"Of course there are many forms of child abuse going on with different make-ups, but the actual MO [modus operandi] of these people are they are British-Pakistani men.
"We need to address it, we can't shy away from that, because for political correctness or fear of being racist, or whatever it is, we haven't addressed this problem.
"We have to address this problem now."
Ms Champion told BBC Radio 4's Today programme, that research needs to be commissioned "to see what's going on and how we need to change what's going on so it never happens again."
The shadow women and equalities minister said every time she speaks about the issue, the level of Islamophobia increases, adding: "The far right will attack me for not doing enough, the floppy left will have a go at me for being a racist.
"But this isn't racist, this is child protection and we need to be grown-up about this and deal with it."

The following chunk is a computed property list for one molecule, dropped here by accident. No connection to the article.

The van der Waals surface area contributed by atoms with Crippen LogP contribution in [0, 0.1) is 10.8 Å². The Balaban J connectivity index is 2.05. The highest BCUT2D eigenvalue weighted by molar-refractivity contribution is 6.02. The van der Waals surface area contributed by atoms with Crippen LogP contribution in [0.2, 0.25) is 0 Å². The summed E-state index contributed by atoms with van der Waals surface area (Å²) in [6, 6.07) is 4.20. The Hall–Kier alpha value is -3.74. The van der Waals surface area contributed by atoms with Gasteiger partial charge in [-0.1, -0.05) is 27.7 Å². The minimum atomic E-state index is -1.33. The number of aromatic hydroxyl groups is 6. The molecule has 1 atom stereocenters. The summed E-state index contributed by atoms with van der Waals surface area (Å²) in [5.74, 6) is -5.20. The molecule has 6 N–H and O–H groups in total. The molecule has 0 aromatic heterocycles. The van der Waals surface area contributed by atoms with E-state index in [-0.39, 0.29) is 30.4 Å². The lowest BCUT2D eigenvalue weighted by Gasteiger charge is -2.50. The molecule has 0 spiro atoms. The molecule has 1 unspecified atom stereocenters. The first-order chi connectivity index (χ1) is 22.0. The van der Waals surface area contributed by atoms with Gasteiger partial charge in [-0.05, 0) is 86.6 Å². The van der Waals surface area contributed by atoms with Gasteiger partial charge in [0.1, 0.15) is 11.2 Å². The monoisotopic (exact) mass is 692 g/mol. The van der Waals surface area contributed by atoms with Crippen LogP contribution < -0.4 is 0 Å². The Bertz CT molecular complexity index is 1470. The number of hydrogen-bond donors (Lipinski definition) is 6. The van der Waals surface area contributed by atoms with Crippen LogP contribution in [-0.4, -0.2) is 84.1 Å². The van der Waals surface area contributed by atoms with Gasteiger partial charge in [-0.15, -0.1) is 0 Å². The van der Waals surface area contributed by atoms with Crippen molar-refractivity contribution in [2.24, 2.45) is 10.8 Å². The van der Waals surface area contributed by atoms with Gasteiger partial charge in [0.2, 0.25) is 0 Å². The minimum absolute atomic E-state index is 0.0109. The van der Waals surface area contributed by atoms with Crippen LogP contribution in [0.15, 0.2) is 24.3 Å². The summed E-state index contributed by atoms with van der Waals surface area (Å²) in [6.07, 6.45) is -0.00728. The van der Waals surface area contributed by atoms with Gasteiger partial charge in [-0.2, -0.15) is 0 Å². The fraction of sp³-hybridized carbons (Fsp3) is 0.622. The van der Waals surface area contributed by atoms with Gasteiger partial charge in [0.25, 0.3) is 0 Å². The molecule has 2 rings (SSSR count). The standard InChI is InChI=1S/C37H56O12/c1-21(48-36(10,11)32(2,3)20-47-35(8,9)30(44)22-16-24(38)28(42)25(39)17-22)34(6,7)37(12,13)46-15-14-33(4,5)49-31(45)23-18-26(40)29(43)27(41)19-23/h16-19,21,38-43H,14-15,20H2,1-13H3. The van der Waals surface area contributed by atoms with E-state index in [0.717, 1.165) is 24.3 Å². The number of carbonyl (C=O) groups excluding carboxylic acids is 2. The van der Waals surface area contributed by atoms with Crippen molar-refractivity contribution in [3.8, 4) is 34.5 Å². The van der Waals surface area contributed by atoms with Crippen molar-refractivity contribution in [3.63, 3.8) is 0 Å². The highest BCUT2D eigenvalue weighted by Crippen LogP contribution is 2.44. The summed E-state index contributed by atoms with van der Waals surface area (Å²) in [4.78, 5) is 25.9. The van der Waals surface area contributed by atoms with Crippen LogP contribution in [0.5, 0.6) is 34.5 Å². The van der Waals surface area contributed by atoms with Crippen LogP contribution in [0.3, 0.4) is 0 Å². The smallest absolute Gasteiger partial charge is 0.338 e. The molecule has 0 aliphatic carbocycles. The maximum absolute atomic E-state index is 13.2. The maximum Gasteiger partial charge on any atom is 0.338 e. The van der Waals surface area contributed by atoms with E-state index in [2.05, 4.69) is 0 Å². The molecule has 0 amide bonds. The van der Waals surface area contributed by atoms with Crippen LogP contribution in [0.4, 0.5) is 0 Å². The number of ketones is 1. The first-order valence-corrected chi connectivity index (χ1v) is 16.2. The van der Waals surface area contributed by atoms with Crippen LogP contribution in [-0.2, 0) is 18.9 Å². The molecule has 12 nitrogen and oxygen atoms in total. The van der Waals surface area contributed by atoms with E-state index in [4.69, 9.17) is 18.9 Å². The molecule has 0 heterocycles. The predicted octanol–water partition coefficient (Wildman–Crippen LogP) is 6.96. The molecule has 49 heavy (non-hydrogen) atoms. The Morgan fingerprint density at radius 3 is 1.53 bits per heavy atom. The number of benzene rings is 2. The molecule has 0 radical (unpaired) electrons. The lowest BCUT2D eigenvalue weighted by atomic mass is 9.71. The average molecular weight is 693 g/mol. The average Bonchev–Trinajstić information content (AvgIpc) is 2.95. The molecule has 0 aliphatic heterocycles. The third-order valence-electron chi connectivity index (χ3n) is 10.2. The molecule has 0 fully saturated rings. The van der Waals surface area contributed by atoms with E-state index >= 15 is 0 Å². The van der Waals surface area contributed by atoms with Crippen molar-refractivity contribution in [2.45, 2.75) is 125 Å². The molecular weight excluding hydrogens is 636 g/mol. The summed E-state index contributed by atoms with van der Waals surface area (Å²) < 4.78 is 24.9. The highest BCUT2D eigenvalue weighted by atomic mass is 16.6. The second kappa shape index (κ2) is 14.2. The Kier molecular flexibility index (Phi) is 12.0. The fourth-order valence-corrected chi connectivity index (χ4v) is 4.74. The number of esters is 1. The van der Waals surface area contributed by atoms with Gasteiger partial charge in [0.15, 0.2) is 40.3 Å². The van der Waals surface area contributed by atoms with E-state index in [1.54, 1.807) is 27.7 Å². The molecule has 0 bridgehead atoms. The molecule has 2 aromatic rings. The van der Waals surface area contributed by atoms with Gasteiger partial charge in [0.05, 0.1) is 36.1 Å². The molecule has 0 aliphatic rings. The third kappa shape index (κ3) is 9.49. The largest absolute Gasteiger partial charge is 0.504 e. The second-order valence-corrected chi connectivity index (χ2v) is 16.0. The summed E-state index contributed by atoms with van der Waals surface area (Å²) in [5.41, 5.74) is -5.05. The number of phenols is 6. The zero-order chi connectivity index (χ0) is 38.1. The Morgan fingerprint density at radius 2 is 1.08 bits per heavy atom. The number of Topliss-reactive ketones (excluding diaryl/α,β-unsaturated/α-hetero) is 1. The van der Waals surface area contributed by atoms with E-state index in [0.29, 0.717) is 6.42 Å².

Ms Champion said the prosecutions and convictions of grooming gangs are "predominantly Pakistani men", adding: "If it was people from a particular town that was doing this crime across the country, if it was people from - I don't know - a motorbike gang doing this, we'd recognise that as an indicator and we'd deal with it - but we're just not dealing with it."
Asked why, the 48-year-old said: "I genuinely think it's because people are more afraid to be called a racist than they are afraid to be wrong about calling out child abuse.
"I know in Rotherham I've met frontline social workers who, when - we're talking 10 years ago - they were trying to report this crime, were sent on race relations courses, they were told they were going to have disciplinary action if they didn't remove the fact they were identifying the person as a Pakistani male.
"This is still going on in our towns now, I know it's still going on but we're still not addressing it."
Ms Champion branded the grooming gangs a "national problem", and called for a national taskforce to be set up to deal with the issue, as well as better training for frontline staff.